Now when I say “future of PaaS”, I’m also a bit skeptical… Most customers I work with use COM, require startup scripts to configure the environment, care about the server their application runs on. In fact, some applications will never be able to be deployed on this solution because of that. Where Windows Azure already represents a major shift in terms of development paradigm (a too large step for many!), I thing the step to Windows Azure AppFabric Applications is a bridge too far for most people. At present.

    But then there’s corporations… As corporations always are 10 steps behind, I foresee that this will only become mainstream within the next 5-8 years (for enterpise). Too bad! I wish most corporate environments moved faster…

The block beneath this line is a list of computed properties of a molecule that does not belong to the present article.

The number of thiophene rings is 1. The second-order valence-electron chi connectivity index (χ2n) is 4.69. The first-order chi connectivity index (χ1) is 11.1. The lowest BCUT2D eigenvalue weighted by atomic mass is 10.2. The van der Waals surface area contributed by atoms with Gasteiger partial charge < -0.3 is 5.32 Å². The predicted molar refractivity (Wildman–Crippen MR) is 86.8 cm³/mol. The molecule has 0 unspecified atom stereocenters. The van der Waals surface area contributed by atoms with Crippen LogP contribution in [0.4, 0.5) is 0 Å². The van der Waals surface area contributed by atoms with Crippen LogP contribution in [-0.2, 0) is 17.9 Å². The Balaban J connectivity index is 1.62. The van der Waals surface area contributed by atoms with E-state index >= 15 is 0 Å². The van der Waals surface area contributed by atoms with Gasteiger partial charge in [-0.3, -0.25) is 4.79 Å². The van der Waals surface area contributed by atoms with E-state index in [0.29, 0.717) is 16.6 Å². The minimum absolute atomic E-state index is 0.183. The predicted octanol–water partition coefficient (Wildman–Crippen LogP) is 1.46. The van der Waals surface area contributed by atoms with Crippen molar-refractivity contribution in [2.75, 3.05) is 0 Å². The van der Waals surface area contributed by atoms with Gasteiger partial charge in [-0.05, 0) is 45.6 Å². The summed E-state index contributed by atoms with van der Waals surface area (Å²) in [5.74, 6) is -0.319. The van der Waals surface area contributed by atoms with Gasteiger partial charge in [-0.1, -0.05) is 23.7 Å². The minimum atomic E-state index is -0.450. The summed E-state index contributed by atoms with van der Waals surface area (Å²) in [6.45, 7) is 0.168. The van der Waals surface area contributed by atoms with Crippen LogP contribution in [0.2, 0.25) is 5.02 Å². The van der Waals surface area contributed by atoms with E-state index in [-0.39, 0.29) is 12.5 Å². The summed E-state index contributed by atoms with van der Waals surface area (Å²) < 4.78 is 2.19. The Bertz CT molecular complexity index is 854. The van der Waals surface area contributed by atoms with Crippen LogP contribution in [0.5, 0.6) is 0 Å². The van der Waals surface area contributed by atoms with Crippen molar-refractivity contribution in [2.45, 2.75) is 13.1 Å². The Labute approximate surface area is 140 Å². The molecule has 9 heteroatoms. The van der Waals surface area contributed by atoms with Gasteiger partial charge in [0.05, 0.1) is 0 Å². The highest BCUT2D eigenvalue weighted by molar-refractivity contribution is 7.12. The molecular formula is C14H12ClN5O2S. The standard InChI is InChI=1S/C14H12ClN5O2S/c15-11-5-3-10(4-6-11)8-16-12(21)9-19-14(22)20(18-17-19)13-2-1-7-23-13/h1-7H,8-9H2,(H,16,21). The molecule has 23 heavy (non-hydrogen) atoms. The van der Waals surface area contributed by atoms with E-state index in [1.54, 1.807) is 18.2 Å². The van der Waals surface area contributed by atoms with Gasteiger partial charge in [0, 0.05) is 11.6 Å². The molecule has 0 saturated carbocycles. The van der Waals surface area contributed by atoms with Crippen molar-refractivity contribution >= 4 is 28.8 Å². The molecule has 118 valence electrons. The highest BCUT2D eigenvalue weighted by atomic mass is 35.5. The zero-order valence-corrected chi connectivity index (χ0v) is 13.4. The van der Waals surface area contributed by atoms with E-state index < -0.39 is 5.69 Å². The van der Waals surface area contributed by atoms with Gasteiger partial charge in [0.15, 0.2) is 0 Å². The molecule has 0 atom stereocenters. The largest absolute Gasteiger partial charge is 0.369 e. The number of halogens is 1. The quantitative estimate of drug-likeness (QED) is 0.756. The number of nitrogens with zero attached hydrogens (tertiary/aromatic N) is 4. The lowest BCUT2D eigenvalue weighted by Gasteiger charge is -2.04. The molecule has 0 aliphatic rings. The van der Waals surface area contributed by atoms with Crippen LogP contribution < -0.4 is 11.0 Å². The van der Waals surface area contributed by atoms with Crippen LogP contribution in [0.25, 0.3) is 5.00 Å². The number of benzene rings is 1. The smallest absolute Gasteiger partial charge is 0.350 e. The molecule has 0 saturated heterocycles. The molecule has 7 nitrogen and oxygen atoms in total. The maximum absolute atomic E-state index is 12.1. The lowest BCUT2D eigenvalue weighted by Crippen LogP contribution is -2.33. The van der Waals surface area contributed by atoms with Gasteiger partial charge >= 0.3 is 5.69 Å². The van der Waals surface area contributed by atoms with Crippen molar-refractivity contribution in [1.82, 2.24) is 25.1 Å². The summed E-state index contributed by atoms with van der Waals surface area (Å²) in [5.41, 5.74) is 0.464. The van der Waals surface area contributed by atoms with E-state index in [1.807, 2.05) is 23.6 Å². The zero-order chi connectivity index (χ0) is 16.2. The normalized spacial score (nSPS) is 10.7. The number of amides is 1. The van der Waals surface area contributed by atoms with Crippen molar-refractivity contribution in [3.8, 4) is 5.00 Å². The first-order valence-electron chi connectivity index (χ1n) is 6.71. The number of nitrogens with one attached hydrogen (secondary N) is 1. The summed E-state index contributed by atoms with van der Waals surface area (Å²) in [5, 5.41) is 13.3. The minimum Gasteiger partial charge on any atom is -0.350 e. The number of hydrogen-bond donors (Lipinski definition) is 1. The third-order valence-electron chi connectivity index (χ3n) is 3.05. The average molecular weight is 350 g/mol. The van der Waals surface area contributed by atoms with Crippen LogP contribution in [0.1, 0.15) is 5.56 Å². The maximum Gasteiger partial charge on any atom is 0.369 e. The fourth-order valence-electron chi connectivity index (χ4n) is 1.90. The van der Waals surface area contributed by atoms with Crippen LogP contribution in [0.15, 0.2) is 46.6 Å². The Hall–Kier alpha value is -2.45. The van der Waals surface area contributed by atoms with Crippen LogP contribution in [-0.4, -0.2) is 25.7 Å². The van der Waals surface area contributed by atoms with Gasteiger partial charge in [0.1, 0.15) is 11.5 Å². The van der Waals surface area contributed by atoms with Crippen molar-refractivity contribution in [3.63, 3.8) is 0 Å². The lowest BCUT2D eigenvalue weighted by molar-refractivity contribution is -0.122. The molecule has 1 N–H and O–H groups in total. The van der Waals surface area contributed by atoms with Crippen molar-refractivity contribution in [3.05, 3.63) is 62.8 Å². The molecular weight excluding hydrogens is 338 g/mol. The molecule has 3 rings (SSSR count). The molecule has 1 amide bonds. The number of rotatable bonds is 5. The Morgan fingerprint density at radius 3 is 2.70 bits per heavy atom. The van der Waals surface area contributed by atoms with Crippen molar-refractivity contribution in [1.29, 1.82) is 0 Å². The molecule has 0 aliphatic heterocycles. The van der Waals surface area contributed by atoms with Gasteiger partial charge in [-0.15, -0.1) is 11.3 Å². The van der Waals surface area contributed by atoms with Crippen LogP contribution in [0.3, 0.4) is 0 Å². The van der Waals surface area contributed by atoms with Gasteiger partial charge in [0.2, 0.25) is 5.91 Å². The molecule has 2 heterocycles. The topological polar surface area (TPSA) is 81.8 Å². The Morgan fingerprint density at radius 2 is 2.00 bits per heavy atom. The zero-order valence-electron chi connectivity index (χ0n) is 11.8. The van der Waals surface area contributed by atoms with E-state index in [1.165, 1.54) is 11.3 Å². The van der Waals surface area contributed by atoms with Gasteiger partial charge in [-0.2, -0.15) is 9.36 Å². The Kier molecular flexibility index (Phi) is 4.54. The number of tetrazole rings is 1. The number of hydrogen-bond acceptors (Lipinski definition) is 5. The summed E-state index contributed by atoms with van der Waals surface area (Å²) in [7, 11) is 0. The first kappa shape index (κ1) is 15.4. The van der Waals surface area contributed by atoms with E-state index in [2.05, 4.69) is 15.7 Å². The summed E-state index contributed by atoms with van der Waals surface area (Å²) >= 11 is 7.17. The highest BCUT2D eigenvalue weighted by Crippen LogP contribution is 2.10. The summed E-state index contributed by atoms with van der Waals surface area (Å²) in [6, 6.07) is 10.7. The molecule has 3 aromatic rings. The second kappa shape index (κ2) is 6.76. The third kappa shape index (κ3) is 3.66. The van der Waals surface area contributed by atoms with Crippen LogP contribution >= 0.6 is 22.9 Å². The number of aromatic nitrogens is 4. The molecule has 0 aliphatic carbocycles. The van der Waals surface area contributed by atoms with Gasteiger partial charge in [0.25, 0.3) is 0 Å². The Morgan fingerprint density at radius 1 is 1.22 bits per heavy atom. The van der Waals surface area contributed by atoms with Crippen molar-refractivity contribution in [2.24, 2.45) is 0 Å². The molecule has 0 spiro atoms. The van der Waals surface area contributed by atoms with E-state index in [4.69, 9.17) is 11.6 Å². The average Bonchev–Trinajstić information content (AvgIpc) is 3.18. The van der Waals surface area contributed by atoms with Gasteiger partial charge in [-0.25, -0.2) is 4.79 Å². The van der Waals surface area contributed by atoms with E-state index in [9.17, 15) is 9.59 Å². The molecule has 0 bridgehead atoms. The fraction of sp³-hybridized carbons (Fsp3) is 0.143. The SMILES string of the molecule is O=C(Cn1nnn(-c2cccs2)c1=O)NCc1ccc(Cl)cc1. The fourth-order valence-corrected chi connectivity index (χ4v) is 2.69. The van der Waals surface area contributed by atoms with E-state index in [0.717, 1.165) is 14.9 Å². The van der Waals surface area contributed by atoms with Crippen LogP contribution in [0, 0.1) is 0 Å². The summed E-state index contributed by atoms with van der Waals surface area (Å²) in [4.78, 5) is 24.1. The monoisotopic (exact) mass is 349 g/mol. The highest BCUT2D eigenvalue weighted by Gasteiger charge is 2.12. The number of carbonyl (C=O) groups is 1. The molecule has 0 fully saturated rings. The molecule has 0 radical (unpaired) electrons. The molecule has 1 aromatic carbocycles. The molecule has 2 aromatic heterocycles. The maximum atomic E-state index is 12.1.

If Microsoft wants this thing to succeed I think they need to work even more on shifting minds to the cloud paradigm and more specific to the PaaS paradigm. Perhaps Windows 8 can be a utility to do this: if Windows 8 shifts from “programming for a Windows environment” to “programming for a PaaS environment”, people will start following that direction. What the heck, maybe this is even a great model for Joe Average to create “apps” for Windows 8! Just like one submits an app to AppStore or Marketplace today, he/she can submit an app to “Windows Marketplace” which in the background just drops everything on a technology like Windows Azure AppFabric Applications?